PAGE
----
Then it's: gather all the scriptures, (which no one can ever find), gather the shoes (which no one can ever find), and gather the keys (which no one can ever find). I suppose I could get everything ready the night before, but that seems a little subversive to me, and not at all something that should be associated with the Sabbath. Much better to be yelling at everyone "GET. IN. THE. CAR. NOW. WE. HAVE. TO. TAKE. THE. SACRAMENT."
Recently added to my list of Sunday morning awesomeness is "pack a sack lunch", not a snack, a full on lunch. A camel I'm not, and it could get ugly fast if I miss a meal, church or no. So... at some point during the services I head into the mother's lounge (which is where the mom's with nursing babies can go for some privacy and still hear the speakers etc.) with my picnic basket to enjoy my peanut butter and apricot jam sandwich, grapes, carrots, cheese stick, oranges, cookies etc.
I choose the mother's lounge for a couple of reasons. First, I don't have to share my food with my kids or with the kids in the pew in front of me that turn around and give you the Oliver Twist face as soon as they hear the rustle of a wrapper. Second, I don't have to field any questions or quizzical looks about why I'm chowing down at church. Women know, if you're eating at church, you're pregnant and you're sick - and they leave you alone. Men on the other hand think it's a good time to strike up a conversation beginning with a very quippy question/statement like "I hope you brought enough to share with me." Whatever.
So... last week I haul my Mary Poppins church bag full of food into the mother's lounge... and there's a man in there. I am not kidding. A man sitting with his wife and baby in the mother's lounge. As far as I'm concerned this is inexcusable. It is a kin to a man hanging out in the women's restroom because he wants to be with his lady friend. (My husband calls me that when he wants to make me gag a little bit.) I don't care if I'm only in there washing my hands, or putting on my lipstick, or hiding from my kids - if you are a male that is old enough to not need your mom to hold up your tie while you're doing your business - you are in the wrong place and need to get the heck out. The "get the heck out rule" also applies if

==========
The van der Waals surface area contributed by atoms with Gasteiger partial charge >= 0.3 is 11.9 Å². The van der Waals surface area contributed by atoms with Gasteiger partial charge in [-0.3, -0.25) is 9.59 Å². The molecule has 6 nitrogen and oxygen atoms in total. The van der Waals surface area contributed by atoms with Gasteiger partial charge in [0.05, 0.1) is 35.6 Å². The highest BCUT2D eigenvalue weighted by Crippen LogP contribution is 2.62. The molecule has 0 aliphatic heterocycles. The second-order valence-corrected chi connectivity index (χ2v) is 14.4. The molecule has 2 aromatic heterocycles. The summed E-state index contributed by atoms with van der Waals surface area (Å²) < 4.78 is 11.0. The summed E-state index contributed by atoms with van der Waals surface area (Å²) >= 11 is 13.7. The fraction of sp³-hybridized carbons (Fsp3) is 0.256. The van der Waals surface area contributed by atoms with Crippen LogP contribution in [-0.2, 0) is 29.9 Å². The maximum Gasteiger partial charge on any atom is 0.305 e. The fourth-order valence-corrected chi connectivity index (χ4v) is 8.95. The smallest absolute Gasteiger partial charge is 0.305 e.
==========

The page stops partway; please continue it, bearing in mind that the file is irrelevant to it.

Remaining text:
- you are a man and you are sitting next to me while I'm getting a pedicure. I don't want to see big, hairy, man feet being buffed. Yuck.
- you are a man and you are in the park (or someplace similar) during the middle of the day without a child of your own. Creepy... and I will say something to you.
- you are a man and you are anywhere near my favorite makeup counter. I don't care what MAC says. I don't want to buy makeup from a boy trying to be prettier than me.
So... does this creepy-mother's-lounge-man-dweller just leave me alone to eat my lunch? No. He strikes up a conversation. It went something like this:
- Creepy-mother's-lounge-man-dweller: "I used to do that"
- Annoyed Me: "What?" (You have to pretend to hear my annoyed voice in your head. Also, I did my best "14 year old girl thinking you're lame" face. That's important when you're annoyed with strange men.)
- Creepy-mother's-lounge-man-dweller: "Hide in corners and eat during church"
- Annoyed Me: "Why?" (Again, same voice, same face.)
- Creepy-mother's-lounge-man-dweller: "Because I would get hungry during church and it was embarrassing when people would walk in on me and blah, blah, blah..." I stopped listening. This is a grown man that needs a baggie of goldfish during church. I was not impressed.
- Annoyed Me: "I'm pregnant, stupid" (OK, I didn't actually say stupid, but I totally thought it at him and I'm pretty sure he got the message.) I also looked at his wife and thought "Wow, he's a keeper. I'm jealous." I'm not sure that she got the message.
These people finally left when another woman came in and, shocker, wanted to sit down and nurse her baby. Maybe he was just off to get his goldfish fix. I just rolled my eyes (I am pretty good at this) and she shook her head and... because I was eating my lunch, and because she was raised right, she didn't speak to me at all.